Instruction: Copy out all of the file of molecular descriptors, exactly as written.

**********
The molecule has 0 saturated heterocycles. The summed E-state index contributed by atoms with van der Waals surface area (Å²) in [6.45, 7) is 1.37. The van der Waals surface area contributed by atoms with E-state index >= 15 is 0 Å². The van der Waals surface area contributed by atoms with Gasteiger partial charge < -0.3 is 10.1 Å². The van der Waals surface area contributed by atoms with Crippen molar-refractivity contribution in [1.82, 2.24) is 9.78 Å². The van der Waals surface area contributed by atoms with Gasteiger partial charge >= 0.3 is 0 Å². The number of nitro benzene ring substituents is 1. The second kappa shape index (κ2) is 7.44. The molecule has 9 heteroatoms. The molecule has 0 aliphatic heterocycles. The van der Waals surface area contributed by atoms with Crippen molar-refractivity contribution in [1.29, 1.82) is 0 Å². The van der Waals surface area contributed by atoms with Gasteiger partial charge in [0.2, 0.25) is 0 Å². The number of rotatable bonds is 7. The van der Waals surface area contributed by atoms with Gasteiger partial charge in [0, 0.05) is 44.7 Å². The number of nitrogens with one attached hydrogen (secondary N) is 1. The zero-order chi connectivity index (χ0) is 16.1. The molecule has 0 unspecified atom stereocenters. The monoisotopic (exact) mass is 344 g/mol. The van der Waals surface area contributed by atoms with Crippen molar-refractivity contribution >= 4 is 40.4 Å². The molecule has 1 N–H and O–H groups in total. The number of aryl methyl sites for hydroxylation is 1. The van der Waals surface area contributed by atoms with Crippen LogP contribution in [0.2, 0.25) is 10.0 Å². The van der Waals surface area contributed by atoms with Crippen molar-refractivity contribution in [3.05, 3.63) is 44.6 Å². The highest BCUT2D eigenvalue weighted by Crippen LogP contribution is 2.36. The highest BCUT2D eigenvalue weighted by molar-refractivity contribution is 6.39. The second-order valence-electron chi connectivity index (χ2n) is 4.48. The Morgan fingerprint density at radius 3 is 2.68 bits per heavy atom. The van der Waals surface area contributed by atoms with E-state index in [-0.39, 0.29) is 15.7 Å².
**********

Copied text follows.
The molecule has 0 saturated heterocycles. The summed E-state index contributed by atoms with van der Waals surface area (Å²) in [6.45, 7) is 1.37. The van der Waals surface area contributed by atoms with E-state index >= 15 is 0 Å². The van der Waals surface area contributed by atoms with Gasteiger partial charge < -0.3 is 10.1 Å². The van der Waals surface area contributed by atoms with Crippen molar-refractivity contribution in [1.82, 2.24) is 9.78 Å². The van der Waals surface area contributed by atoms with Gasteiger partial charge >= 0.3 is 0 Å². The number of nitro benzene ring substituents is 1. The second kappa shape index (κ2) is 7.44. The molecule has 9 heteroatoms. The molecule has 0 aliphatic heterocycles. The van der Waals surface area contributed by atoms with Crippen molar-refractivity contribution in [1.29, 1.82) is 0 Å². The van der Waals surface area contributed by atoms with Gasteiger partial charge in [0.2, 0.25) is 0 Å². The number of rotatable bonds is 7. The van der Waals surface area contributed by atoms with Gasteiger partial charge in [0, 0.05) is 44.7 Å². The number of nitrogens with one attached hydrogen (secondary N) is 1. The zero-order chi connectivity index (χ0) is 16.1. The molecule has 0 unspecified atom stereocenters. The monoisotopic (exact) mass is 344 g/mol. The van der Waals surface area contributed by atoms with Crippen molar-refractivity contribution >= 4 is 40.4 Å². The molecule has 1 N–H and O–H groups in total. The number of aryl methyl sites for hydroxylation is 1. The van der Waals surface area contributed by atoms with Crippen LogP contribution in [0.2, 0.25) is 10.0 Å². The van der Waals surface area contributed by atoms with Crippen molar-refractivity contribution in [3.05, 3.63) is 44.6 Å². The highest BCUT2D eigenvalue weighted by Crippen LogP contribution is 2.36. The highest BCUT2D eigenvalue weighted by molar-refractivity contribution is 6.39. The second-order valence-electron chi connectivity index (χ2n) is 4.48. The Morgan fingerprint density at radius 3 is 2.68 bits per heavy atom. The van der Waals surface area contributed by atoms with E-state index in [-0.39, 0.29) is 15.7 Å².